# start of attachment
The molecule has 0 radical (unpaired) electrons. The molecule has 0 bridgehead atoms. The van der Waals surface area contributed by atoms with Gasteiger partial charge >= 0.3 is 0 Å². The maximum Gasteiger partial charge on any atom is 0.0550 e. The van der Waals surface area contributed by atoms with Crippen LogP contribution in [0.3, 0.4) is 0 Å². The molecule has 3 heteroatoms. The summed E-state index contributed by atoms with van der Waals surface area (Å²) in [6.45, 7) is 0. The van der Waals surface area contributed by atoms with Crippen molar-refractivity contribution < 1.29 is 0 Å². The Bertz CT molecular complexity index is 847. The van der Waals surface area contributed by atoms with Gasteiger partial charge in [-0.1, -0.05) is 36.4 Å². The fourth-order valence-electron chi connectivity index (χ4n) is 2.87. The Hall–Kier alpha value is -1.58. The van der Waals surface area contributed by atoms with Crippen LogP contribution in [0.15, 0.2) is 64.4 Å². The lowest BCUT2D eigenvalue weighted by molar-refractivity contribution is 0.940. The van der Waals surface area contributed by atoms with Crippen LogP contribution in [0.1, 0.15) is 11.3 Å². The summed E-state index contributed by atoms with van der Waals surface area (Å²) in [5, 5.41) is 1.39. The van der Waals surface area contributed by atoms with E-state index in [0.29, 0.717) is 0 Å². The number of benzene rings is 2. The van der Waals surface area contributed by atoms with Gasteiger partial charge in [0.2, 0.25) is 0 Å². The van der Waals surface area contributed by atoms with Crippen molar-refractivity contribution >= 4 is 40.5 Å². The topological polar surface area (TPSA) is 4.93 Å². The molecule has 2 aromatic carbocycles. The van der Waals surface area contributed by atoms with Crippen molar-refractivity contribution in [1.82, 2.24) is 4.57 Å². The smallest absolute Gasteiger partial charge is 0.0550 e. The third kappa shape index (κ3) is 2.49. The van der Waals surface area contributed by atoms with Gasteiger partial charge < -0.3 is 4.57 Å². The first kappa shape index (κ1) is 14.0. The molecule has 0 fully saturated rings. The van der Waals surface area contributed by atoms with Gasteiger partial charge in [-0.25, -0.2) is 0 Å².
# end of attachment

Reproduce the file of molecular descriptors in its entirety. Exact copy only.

The molecule has 0 radical (unpaired) electrons. The molecule has 0 bridgehead atoms. The van der Waals surface area contributed by atoms with Gasteiger partial charge >= 0.3 is 0 Å². The maximum Gasteiger partial charge on any atom is 0.0550 e. The van der Waals surface area contributed by atoms with Crippen LogP contribution in [0.3, 0.4) is 0 Å². The molecule has 3 heteroatoms. The summed E-state index contributed by atoms with van der Waals surface area (Å²) in [6.45, 7) is 0. The van der Waals surface area contributed by atoms with Crippen molar-refractivity contribution < 1.29 is 0 Å². The Bertz CT molecular complexity index is 847. The van der Waals surface area contributed by atoms with Gasteiger partial charge in [-0.1, -0.05) is 36.4 Å². The fourth-order valence-electron chi connectivity index (χ4n) is 2.87. The Hall–Kier alpha value is -1.58. The van der Waals surface area contributed by atoms with Crippen LogP contribution in [0.15, 0.2) is 64.4 Å². The lowest BCUT2D eigenvalue weighted by molar-refractivity contribution is 0.940. The van der Waals surface area contributed by atoms with Crippen LogP contribution in [0.1, 0.15) is 11.3 Å². The summed E-state index contributed by atoms with van der Waals surface area (Å²) in [5, 5.41) is 1.39. The van der Waals surface area contributed by atoms with E-state index in [0.29, 0.717) is 0 Å². The number of benzene rings is 2. The van der Waals surface area contributed by atoms with Gasteiger partial charge in [0.2, 0.25) is 0 Å². The van der Waals surface area contributed by atoms with Crippen molar-refractivity contribution >= 4 is 40.5 Å². The topological polar surface area (TPSA) is 4.93 Å². The molecule has 2 aromatic carbocycles. The van der Waals surface area contributed by atoms with Crippen molar-refractivity contribution in [1.82, 2.24) is 4.57 Å². The smallest absolute Gasteiger partial charge is 0.0550 e. The third kappa shape index (κ3) is 2.49. The van der Waals surface area contributed by atoms with Gasteiger partial charge < -0.3 is 4.57 Å². The first kappa shape index (κ1) is 14.0. The molecule has 0 fully saturated rings. The van der Waals surface area contributed by atoms with Gasteiger partial charge in [-0.25, -0.2) is 0 Å².